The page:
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Is Donald Trump signaling the end of conflict of interest prohibitions for elected officials? According to a December 8 New York Times article, the President-elect “intends to keep a stake “ in his many businesses (both international and domestic) and to resist calls to divest. In the same article, the Times quotes Mr. Trump as saying: “The law’s totally on my side, the president can’t have a conflict of interest.”
Not even the emoluments clause of the Constitution appears as a major deterrent to the incoming administration. Article II, Section 9, Clause 8 states that no American officeholder shall “without the Consent of the Congress, accept of any present, Emolument, Office, or Title, of any kind whatever from any King, Prince, or foreign State.” Unless the Congress “consents,” that provision would bar a president from reaping a financial reward from any global business deals involving a foreign state.
An article in The Economist of December 4, 2016, notes that preventing such conflicts of interest was considered by the framers as “vital to the survival of the new state;” and that foreign gifts to American government representatives “were of particular concern.”
Unfortunately, there is a growing trend toward the acceptance of money in politics and the tolerance of conflicts of interest among elected officials. As political candidates demand increasing contributions to finance their campaigns, political action committees (PACs), sanctioned by the Supreme Court in Citizens United, are happy to oblige.
Elected officials at both state and federal levels have learned to skirt existing ethics laws. Following his acceptance of an expense-paid junket to Israel last year, the President of the Massachusetts Senate Stan Rosenberg opined to a Boston Globe interviewer that conflict of interest rules are “way overreaching.”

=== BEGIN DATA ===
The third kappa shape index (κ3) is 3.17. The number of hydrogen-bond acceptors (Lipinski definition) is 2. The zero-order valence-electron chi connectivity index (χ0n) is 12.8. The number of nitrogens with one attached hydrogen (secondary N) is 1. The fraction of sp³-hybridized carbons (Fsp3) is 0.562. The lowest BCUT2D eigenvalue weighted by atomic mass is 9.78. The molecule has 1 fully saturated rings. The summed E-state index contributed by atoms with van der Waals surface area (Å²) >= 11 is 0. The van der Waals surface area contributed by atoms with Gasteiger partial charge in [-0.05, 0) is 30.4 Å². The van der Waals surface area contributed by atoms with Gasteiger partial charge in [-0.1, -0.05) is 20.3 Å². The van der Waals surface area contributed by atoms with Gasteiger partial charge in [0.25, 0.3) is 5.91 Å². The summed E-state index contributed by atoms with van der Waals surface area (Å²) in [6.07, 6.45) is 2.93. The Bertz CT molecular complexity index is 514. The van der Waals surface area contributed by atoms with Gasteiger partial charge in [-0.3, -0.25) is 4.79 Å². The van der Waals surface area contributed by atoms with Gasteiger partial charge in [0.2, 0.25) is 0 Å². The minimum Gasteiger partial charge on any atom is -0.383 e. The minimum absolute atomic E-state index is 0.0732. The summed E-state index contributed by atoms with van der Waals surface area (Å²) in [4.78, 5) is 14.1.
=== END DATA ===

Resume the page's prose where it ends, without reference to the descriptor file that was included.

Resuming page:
“Overreaching?” Not overreaching enough to convince the State Ethics Commission to reprimand the nine senators who accepted international travel junkets from lobbyists of an organization that had just secured their votes on an important resolution promoted by those same lobbyists. The Commission summarily dismissed two citizen complaints against the senators.
At the federal level, it is difficult to find a congressman or senator who has declined to accept a similar offer of expense-paid international travel by an organization advocating certain bills or resolutions in Congress.
In recent months, two former Virginia Governors have been cited for their acceptance of multifaceted gifts from lobbyists and businessmen seeking state contracts during their respective tenures. Neither of them faced legal penalties in the state for their obvious conflicts in accepting expensive gifts, travel junkets and cash, since Virginia had no ethics law in place.
In the federal bribery case against him, former Governor Bob McDonnell was shown to have accepted from a state business-seeker $70,000 in loans, contributions for his daughter’s wedding, a Rolex watch and private jet travel. In return, McDonnell arranged meetings with relevant state officials for the businessman and hosted events for him at the Governor’s mansion. Chief Justice Roberts, in his opinion last June overturning the bribery convictions, held that the access granted to the businessman did not amount to a quid pro quo. He did make passing reference to “tawdry tales of Ferraris, Rolexes and ball gowns,” but no mention of conflict of interest.
Last summer when presidential candidate Hillary Clinton selected Senator Tim Kaine as her vice-presidential running mate, the New York Times reported that Kaine had accepted $201,600 in corporate gifts—many of them from businesses and lobbyists seeking favors from the state—during his eight years as Virginia’s lieutenant governor and then governor. Yet there was nary a mention of those gifts during the campaign.
Given the seeming indifference to conflicts of interest and the reluctance of the authorities to enforce them, why should the subject merit our attention? Because conflict of interest (and even the appearance of conflict) is an insidious form of corruption. It taints the gift recipient and erodes citizen trust in government.
Conflict of interest is also an important cog in the money-in-politics wheel of fortune. For politicians who accept big money contributions from corporate and billionaire donors, it may seem inconsequential to accept money from a lobbyist who seeks a legislative favor.
Americans who want honest government should demand stronger ethics laws and more vigorous enforcement.